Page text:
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At House hearing, two sides debate U.S. ban on travel to Cuba

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By Mary Beth Sheridan
Washington Post Staff Writer
Friday, November 20, 2009

At a tempestuous hearing Thursday, one House member after another criticized a growing campaign to lift the ban on American tourists traveling to Cuba. The move would reward a regime that oppresses its own people, lawmakers declared, pointing to the recent assault on Yoani Sánchez, a Cuban blogger and government critic, by suspected state security agents.

The beating showed that "the Cuban regime has not unclenched its fist," said Rep. Ileana Ros-Lehtinen (Fla.), the senior Republican on the House Foreign Affairs Committee.

"Now is not the time to change policy and start appeasing and funding the Castro clan," said Rep. Connie Mack (R-Fla.), citing Sánchez's case.

There was just one problem with making Sánchez the poster child for the travel ban: She opposes it.

Halfway through the hearing, the committee's chairman, Howard L. Berman (D-Calif.), produced a letter he had received from the prominent blogger. "An opening of travel for Americans could bring more results in the democratization of Cuba than the indecisive performance of Raúl Castro," she wrote, referring to Cuba's president.

With Cuba having receded as a Cold War security threat, the country's human rights record is now at the center of U.S. policy toward the island. But as Thursday's hearing showed, lawmakers and even Cuban dissidents appear sharply divided on how to bring about change in the hemisphere's oldest dictatorship.

Supporters of lifting the travel ban think the move would loosen the communist government's grip by bringing in a flood of American tourists spreading democratic ideas. That argument was advanced Thursday by a prominent supporter of Cuban political prisoners, Miriam Leiva, testifying from Havana.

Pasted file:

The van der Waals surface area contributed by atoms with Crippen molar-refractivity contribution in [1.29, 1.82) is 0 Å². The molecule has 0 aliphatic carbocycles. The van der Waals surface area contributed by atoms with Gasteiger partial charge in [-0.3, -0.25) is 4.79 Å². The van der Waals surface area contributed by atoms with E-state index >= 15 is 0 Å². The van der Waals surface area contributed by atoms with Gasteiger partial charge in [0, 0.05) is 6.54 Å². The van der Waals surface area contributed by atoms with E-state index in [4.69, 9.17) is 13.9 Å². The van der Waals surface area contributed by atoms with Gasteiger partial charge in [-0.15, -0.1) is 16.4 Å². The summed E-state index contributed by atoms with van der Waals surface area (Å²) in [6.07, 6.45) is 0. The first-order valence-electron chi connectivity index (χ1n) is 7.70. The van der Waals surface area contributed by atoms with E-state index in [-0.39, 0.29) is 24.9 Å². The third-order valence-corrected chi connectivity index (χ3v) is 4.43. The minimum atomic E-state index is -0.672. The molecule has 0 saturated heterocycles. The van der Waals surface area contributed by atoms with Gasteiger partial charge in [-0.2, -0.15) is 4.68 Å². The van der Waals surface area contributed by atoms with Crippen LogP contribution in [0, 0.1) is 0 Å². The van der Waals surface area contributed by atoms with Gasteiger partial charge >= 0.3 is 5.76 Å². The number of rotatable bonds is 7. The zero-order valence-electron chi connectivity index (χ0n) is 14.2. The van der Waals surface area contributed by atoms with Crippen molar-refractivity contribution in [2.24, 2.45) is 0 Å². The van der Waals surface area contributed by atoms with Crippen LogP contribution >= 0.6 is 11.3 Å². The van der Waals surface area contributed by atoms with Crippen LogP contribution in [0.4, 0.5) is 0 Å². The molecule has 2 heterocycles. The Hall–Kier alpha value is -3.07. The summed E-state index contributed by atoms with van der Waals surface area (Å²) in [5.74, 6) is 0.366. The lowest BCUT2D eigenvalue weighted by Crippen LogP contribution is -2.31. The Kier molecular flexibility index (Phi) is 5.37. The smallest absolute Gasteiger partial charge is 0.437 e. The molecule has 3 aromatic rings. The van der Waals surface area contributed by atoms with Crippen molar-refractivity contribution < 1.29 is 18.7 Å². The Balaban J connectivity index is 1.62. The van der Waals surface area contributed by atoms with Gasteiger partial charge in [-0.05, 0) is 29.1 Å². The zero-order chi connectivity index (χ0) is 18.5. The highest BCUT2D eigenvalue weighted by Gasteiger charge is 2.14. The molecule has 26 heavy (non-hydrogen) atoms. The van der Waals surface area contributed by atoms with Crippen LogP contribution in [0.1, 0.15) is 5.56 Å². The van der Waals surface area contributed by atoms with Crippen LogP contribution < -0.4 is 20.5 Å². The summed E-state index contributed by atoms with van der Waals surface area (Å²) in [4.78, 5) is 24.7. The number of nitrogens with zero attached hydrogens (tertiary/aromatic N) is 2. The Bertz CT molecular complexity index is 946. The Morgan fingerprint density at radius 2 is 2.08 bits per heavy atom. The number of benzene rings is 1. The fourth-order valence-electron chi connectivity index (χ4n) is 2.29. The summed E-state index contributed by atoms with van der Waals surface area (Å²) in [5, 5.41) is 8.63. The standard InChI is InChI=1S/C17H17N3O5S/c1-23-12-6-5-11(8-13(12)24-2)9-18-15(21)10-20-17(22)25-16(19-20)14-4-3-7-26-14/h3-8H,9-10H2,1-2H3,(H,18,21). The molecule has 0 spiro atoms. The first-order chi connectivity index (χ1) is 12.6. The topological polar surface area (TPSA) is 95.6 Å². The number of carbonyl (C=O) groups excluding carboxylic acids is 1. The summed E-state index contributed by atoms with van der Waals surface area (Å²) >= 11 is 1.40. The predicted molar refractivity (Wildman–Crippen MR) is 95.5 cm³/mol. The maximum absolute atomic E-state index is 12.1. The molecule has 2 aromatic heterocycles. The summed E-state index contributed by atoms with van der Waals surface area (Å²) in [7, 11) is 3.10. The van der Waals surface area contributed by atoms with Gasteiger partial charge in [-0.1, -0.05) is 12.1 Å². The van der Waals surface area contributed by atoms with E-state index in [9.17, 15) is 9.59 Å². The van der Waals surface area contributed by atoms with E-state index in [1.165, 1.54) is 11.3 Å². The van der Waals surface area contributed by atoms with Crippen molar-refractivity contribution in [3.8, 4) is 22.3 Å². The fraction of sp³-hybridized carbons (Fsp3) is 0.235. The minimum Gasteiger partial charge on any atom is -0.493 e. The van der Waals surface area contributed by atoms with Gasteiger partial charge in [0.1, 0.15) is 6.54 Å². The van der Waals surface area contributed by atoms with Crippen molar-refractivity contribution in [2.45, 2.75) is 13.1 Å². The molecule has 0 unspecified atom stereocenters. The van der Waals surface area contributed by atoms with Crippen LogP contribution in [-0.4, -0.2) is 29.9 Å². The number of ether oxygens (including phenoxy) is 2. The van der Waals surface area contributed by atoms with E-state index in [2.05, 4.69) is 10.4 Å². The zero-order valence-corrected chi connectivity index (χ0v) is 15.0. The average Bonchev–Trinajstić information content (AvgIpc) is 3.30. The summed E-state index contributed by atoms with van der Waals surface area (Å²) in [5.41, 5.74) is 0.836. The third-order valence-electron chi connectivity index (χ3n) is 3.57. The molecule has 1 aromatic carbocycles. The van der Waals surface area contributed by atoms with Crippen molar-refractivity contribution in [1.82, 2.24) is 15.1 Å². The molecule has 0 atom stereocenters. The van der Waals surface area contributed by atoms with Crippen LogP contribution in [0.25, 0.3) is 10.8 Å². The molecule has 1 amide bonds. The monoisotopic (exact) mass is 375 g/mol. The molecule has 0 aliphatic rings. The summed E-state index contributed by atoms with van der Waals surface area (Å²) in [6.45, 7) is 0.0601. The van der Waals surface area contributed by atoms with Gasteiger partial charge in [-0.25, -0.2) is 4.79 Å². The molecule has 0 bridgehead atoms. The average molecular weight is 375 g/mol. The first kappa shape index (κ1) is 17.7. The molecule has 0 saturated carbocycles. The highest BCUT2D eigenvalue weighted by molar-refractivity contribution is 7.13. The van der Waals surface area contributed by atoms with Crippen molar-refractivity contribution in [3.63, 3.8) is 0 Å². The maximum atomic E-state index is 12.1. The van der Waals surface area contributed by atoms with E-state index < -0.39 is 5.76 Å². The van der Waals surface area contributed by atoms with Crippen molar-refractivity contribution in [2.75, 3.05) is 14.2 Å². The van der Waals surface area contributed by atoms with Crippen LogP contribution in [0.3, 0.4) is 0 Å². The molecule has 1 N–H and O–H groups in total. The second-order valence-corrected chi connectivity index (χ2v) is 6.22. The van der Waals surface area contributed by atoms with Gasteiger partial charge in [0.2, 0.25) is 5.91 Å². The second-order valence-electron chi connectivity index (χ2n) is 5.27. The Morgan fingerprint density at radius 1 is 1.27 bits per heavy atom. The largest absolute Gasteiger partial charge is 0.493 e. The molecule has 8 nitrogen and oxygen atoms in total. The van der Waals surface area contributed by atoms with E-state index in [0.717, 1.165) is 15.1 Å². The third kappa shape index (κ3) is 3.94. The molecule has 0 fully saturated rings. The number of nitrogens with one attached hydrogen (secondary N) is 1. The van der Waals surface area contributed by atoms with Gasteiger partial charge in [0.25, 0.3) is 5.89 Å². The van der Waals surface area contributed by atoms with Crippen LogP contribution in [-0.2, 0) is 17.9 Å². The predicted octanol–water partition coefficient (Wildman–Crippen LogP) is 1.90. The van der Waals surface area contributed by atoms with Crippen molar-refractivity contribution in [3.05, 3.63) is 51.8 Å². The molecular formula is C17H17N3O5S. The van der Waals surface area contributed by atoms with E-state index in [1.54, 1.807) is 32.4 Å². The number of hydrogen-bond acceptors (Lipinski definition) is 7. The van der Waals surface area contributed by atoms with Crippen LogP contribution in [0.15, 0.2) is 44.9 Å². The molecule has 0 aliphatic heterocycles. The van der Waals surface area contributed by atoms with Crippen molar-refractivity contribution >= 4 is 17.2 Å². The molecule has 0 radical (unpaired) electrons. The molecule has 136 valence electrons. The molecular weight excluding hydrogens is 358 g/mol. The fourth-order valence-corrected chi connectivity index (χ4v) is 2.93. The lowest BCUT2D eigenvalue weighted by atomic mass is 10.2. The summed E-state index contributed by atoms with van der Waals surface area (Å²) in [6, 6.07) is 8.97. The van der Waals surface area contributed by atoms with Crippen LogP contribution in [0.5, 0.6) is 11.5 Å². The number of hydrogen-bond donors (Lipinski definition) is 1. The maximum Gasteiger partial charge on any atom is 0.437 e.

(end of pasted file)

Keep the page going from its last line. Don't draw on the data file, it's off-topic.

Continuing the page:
"Many thousands of Americans visiting Cuba would benefit our society," Leiva said, her face appearing on two video screens that loomed over the room in the Rayburn House Office Building. "Firstly, through the free flow of ideas, and further, by pressing the government to open up self-employment to provide goods and services, such as renting rooms, because the capacities in the hotels would be surpassed."

In the audience, a group of older men, wearing fist-size white buttons showing how many years they had spent in Cuban prisons, shook their heads and muttered. Berta Antúnez, the sister of a longtime Cuban political prisoner, rejected Leiva's arguments.

"For years, European, Canadian and Latin American tourists have traveled to Cuba without having any impact on the Cuban reality" but still filling government coffers, said Antúnez, who testified in person. She sat at a table with witnesses including James Cason, a former chief of the U.S. diplomatic mission in Cuba who favors the ban, and retired Gen. Barry McCaffrey, a Clinton administration anti-drug official who wants it scrapped.

Berman says those who support lifting the ban have their best chance in years to get rid of it, thanks to Democratic control of the White House and Congress and backing from a wide range of business, agricultural and other groups. He says the House may act on legislation by the spring.

But many lawmakers -- including Democrats -- say they fear such a change could help prop up the Castro brothers, Raúl and his predecessor, Fidel.


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